Hunky’s move will cost gay community some history
Re: "Coming to Crossroads: Hunky’s to move to old site of coffee shop after renovation project" (Dallas Voice, July 31).
Some 25 years ago, the Dallas gay community was a very different place. Oak Lawn was a vibrant community of apartment dwellers that patronized the establishments on Cedar Springs, reviving the area, while also attracting gays from all over to a place they felt safe and comfortable. Halloween was not a sponsored, organized event where the police were hired to close the street; Halloween was something that spilled out onto the street from the bars. It grew so large that the police had to come just to control the traffic created by gawkers who’d come to see the show. I recall seeing drag queens sitting on the back of police cruisers with the police laughing all the way. I also recall seeing the police haul away gays and lesbians in police vans for no reason. The word AIDS was only two years old.
On the corner of Cedar Springs and Throckmorton, a new tenant was taking the place of a precursor to the Container Store called The Space Place. That new tenant was Hunky’s. Started by David Barton and his brother Rick, the restaurant was an almost instant success. AIDS would ultimately take David away like so many others, including many employees of Hunky’s. It must be a sea of emotion that Rick Barton feels leaving that space, the memories, the good works, the charity, the camaraderie, the loyal customers, the parades, the Halloweens, the joy and all the sadness.
Things change, it is inevitable. But is change always necessary or better or right? Nobody in that area is paying $50 a square foot. Hunky’s was asked to do so because of its success. Commercial rents are falling. That is a fact that anyone with a TV is aware of. Somebody played chicken with the gay community’s history and lost. We are all losing something now, because of the greed of a commercial property owner.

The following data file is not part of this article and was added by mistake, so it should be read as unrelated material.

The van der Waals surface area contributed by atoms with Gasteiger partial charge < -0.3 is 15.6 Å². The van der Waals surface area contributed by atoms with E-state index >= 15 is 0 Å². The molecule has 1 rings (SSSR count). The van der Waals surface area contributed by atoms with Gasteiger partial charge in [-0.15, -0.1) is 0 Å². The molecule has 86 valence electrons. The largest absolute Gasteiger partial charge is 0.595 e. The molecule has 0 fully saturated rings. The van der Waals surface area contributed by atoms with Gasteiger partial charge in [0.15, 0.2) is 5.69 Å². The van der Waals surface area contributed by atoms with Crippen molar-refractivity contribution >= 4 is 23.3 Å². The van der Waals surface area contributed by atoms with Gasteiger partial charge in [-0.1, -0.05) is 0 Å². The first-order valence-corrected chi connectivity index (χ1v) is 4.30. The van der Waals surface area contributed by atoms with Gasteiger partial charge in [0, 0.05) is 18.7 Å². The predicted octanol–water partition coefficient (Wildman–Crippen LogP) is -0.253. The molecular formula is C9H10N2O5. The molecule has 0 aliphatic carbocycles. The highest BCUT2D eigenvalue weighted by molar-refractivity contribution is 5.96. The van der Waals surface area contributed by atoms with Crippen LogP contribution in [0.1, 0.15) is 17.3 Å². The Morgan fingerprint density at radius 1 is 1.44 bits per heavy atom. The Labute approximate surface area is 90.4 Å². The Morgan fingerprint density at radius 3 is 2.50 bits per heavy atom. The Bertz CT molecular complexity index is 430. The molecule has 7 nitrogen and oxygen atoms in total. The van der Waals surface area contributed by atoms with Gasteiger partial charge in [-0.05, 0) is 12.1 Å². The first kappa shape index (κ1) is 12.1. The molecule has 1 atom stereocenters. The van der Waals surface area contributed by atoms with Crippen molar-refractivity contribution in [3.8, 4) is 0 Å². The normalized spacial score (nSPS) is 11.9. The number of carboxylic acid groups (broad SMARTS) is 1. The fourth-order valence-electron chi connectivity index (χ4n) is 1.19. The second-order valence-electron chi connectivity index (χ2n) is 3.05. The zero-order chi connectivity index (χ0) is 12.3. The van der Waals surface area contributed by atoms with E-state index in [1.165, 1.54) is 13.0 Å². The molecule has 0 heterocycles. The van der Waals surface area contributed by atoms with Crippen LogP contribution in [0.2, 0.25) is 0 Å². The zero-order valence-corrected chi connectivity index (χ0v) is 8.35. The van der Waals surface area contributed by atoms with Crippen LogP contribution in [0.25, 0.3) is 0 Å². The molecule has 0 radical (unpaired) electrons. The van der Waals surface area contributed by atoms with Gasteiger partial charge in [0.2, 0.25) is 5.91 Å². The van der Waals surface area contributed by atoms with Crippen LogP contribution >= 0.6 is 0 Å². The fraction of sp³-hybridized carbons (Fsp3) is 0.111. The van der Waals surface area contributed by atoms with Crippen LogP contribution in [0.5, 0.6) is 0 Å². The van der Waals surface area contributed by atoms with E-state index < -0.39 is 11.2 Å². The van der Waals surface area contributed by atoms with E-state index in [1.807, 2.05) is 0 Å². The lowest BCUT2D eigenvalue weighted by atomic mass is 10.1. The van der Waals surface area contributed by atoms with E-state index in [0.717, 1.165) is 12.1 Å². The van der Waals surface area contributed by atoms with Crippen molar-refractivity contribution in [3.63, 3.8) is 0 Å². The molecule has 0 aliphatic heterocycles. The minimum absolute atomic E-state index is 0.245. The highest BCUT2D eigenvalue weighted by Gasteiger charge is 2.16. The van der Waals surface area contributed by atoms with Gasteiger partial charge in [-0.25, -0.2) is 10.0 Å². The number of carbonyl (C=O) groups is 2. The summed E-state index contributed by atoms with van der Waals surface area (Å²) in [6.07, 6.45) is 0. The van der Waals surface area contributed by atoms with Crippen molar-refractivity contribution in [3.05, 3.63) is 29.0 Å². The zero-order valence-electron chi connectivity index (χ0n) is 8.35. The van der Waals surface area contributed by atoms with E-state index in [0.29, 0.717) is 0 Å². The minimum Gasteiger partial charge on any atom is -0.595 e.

At some point along the way, before gays were on TV or in political life openly, and about the time President Reagan finally brought himself to say the word "AIDS," Dallas’ gay leaders sat in Hunky’s or Crossroads Market and planned and organized the strategies that brought about many of the changes we take for granted today. Even though Hunky’s will be across the street, something will be lost of the gay community’s history. Before very long, all that may be left us in Oak Lawn is the monument recently erected on the corner of Cedar Springs and Oak Lawn. While nice, it is hardly a substitute for real tangible spaces and institutions. That is incredibly sad.
One of the tactics used back then was to boycott those who mistreated us. The landlords of the current Hunky’s have not discriminated against the gay community per se, but their actions show a lack of sensitivity. The fact that Hunky’s was told the matter was not up for negotiation was particularly uncouth.
I personally will never set foot in that space again until someone else owns the building. I will do it for myself, for those who went before me and for those still to come, so that the corner of Cedar Springs and Throckmorton will continue to exist as a reminder — a reminder of what a once-reviled minority can accomplish in relatively a short period of time and the sacrifices that made that accelerated success possible.
This article appeared in the Dallas Voice print edition August 7, 2009.
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